ABSTRACT

The Southern District of New York granted summary judgment in favor of luxury jeweler Cartier's trademark infringement claim, finding that a number of the defendant's products incorporated designs that were identical or substantially indistinguishable from Cartier's registered screw-head imprint design mark. However, the court found that there was a factual dispute as to whether a number of defendant's other products also infringed Cartier's design marks or Gucci's trademarked "G" design, and therefore denied summary judgment as to those products. The court also cast some doubt as to whether the defendant's use of the luxury jewelers' trademarks could constitute a nominative fair use, such as by advertising its products as "Cartier-esque" or "Bulgari-esque" and as being "inspired by" or "replicas of" the plaintiffs' brands. The court held that the defendant's use may exceed the third prong of the nominative fair use test set forth in New Kids on the Block v. News America Publishing, Inc., 971 F.2d 302 (9th Cir. 1992), because the use of the plaintiffs' marks combined with the similarities of the defendant's goods to those of the plaintiffs may suggest or imply sponsorship or endorsement of defendant's goods by the plaintiffs. This was a factual issue that could not be resolved on summary judgment.

CASE SUMMARY

FACTS

Plaintiffs design and manufacture high-end jewelry and other luxury goods. Elena Castaneda manufactures inexpensive reproductions and replicas of the plaintiffs' jewelry and sells them online for substantially less than the cost of the genuine luxury pieces. Plaintiffs sued Castaneda, alleging copyright infringement, trademark and trade dress infringement, and design patent infringement based on Castaneda's jewelry that allegedly copied the plaintiffs' protected designs and incorporated their registered trademarks. Plaintiffs also alleged trademark infringement based on Castaneda's use of their marks in connection with the promotion of Castaneda's jewelry using terms such as "Cartier-esque" and "Bulgari-esque." Several of the plaintiffs moved for summary judgment on their copyright, trademark, and design patent claims involving certain of Castaneda's jewelry designs, and on Castaneda's counterclaim to cancel Yurman Studio, Inc.'s ("Yurman") copyright registrations. Castaneda filed cross-motions for summary judgment.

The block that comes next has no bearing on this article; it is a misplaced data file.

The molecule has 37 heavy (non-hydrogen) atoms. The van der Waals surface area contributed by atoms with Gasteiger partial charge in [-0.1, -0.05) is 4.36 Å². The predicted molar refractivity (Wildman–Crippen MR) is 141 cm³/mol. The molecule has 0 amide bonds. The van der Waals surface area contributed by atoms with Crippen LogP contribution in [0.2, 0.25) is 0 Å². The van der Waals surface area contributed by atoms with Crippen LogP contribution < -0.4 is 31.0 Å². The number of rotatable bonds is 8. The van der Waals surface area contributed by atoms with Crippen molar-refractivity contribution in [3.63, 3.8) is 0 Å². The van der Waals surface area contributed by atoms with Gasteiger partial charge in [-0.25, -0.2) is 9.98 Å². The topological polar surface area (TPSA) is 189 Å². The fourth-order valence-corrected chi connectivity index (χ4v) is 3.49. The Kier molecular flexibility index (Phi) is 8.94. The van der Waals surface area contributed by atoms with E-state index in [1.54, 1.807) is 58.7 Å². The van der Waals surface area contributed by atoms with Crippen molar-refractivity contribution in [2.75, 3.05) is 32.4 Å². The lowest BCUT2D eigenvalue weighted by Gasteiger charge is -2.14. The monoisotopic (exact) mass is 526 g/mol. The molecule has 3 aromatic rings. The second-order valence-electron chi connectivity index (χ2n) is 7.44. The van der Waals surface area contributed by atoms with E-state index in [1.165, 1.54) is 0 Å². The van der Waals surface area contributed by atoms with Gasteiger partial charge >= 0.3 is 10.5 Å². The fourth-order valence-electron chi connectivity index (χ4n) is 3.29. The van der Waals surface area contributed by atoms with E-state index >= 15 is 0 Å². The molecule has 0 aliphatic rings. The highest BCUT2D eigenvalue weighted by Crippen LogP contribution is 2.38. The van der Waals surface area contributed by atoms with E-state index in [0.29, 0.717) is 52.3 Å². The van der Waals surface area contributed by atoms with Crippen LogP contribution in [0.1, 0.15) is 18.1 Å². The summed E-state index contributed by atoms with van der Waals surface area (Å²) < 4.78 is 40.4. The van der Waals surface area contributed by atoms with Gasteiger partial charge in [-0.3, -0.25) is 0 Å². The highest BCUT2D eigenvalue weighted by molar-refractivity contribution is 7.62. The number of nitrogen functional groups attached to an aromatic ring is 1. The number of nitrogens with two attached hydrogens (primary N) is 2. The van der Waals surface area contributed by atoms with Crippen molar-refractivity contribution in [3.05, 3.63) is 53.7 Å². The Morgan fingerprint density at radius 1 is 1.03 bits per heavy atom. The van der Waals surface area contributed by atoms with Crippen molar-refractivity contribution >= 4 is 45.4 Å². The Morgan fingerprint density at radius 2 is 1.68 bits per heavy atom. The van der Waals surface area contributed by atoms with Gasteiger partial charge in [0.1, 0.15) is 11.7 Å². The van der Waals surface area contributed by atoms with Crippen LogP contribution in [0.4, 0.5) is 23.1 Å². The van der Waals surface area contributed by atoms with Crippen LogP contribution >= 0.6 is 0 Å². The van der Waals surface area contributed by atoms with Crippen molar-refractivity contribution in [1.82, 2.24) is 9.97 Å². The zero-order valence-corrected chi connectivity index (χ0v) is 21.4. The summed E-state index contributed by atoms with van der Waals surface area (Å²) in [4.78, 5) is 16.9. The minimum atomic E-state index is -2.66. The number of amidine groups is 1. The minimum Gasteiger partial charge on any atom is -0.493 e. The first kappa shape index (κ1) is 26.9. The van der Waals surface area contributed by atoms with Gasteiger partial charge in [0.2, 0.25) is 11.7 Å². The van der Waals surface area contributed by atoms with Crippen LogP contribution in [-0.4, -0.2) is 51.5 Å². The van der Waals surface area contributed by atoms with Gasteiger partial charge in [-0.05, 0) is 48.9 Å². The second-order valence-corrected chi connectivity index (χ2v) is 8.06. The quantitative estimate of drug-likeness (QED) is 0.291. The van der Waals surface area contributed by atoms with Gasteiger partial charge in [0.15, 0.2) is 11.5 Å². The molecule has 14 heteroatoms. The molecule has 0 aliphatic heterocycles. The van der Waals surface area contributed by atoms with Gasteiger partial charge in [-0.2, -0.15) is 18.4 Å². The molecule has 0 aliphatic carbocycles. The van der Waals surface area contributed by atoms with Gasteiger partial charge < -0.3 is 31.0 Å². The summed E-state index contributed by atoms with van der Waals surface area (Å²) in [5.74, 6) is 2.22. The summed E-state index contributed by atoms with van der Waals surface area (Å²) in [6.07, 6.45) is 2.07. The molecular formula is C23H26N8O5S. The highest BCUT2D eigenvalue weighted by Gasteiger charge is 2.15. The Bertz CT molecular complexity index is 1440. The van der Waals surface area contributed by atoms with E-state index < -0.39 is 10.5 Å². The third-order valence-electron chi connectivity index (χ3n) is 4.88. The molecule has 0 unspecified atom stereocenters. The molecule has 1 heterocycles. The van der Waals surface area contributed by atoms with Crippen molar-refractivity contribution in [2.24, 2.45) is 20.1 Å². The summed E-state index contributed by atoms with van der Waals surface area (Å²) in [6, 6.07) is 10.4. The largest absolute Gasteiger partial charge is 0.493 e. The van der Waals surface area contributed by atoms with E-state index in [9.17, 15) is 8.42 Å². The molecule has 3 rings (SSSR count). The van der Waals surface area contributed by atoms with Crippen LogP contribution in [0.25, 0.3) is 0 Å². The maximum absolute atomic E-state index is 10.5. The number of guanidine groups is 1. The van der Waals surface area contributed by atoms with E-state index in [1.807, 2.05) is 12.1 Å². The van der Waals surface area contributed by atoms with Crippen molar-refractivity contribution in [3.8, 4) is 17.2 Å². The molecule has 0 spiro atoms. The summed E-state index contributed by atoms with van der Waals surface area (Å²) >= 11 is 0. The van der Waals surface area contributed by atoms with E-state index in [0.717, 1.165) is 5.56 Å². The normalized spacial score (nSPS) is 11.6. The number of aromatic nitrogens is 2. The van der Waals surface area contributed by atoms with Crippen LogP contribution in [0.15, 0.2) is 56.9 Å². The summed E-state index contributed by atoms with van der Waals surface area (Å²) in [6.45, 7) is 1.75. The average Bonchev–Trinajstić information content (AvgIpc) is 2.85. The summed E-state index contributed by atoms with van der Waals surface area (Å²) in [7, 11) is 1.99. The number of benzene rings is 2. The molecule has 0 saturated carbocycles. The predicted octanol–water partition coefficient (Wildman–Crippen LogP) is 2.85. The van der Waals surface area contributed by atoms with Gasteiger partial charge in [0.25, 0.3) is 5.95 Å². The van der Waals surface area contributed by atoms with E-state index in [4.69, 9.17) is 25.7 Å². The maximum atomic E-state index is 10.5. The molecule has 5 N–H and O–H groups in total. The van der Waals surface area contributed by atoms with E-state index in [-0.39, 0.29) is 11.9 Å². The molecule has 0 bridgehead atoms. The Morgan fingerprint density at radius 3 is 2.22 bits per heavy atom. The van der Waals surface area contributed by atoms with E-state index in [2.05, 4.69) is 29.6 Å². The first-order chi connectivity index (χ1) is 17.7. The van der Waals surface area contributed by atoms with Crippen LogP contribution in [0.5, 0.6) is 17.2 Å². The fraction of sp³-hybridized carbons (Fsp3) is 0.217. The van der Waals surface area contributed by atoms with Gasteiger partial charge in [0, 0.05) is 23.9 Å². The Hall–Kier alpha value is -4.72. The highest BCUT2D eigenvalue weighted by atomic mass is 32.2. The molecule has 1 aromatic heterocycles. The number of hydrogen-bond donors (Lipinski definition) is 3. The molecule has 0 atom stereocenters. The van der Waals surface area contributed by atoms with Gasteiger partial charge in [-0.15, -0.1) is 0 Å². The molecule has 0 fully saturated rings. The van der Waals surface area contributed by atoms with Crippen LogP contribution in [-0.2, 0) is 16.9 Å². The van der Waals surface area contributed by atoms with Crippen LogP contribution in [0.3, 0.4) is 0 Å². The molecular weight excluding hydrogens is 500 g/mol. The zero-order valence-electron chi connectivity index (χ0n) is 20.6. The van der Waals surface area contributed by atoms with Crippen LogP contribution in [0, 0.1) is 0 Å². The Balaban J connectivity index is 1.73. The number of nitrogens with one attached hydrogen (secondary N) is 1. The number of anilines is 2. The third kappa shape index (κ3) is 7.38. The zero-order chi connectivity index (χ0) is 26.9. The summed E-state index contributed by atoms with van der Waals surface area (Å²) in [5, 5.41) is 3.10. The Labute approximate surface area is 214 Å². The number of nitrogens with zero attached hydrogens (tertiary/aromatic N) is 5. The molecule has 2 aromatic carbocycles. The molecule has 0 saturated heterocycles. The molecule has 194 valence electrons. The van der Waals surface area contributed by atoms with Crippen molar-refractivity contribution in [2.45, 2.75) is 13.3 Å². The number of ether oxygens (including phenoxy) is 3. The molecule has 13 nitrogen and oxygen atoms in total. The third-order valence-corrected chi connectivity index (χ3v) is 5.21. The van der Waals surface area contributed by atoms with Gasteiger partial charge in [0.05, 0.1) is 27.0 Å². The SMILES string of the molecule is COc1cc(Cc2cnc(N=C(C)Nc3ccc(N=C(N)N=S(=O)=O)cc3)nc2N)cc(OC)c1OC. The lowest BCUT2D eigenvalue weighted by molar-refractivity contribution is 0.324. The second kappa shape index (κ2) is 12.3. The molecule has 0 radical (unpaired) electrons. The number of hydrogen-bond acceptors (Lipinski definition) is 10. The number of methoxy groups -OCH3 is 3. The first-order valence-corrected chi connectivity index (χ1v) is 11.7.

ANALYSIS

Initially, the court rejected Castaneda's challenges to the validity of the copyright registrations and granted summary judgment in favor of the copyright holders on all but two copyright claims. In a subsequent order on Yurman's motion for reconsideration, 2008 WL 4298582, the court granted summary judgment on the remaining two copyright claims.

Turning to the trademark claims, the court found that ten of Castaneda's jewelry products incorporated designs that were either identical or substantially indistinguishable from Cartier's registered screw-head imprint design mark, such that no reasonable jury could find that the designs were not counterfeits. The court granted summary judgment to Cartier on those designs. However, the court found there was a factual dispute as to whether a number of Castaneda's other products also infringed Cartier's design marks in terms of their similarity to Cartier's marks. The court also could not hold as a matter of law that Castaneda's use of a pattern of highly stylized "G"s that were placed upside down and backwards on certain of her products were substantially indistinguishable from Gucci's "G" trademark such that they must be considered a counterfeit. The plaintiffs would have to show that the remainder of Castaneda's designs created a likelihood of confusion, and the court thus denied summary judgment as to those products.

The court then turned to Castaneda's nominative fair use defense and found that Castaneda's use of the plaintiffs' marks differed from the New Kids situation, because Castaneda used plaintiffs' marks to highlight the similarity of her own products to those of the plaintiffs. For example, Castaneda advertised her products as being "Cartier-esque" or "Bulgari-esque" and as being "inspired by" or "replicas of" plaintiffs' brands. The court held that "the use of plaintiffs' brand names to describe defendants' own products, combined with the similarity of the defendants' products to plaintiffs' designs, may suggest or imply plaintiffs' sponsorship, endorsement, or the affiliation of defendants' products with those of plaintiffs. Defendants' use is not nominative if it creates a likelihood of confusion about the mark-holder's affiliation or sponsorship." However, the court stopped short of deciding at the summary judgment stage whether Castaneda's use of the plaintiffs' marks violated the third prong of the New Kids test, such that it could not be considered a nominative fair use. CONCLUSION

The court's ruling suggests that the use of another's marks to describe one's own products as "BRAND-esque" may exceed the bounds of nominative fair use, particularly where the overall similarities between the products and any trade dress or designs incorporated therein may suggest or imply an affiliation with or sponsorship by the mark owner. Notably, the court did not discuss whether the use of the suffix "-esque" or the terms "inspired by" or "replicas of" might serve as a form of a disclaimer, reducing the likelihood that consumers would mistakenly assume that there was an affiliation or sponsorship.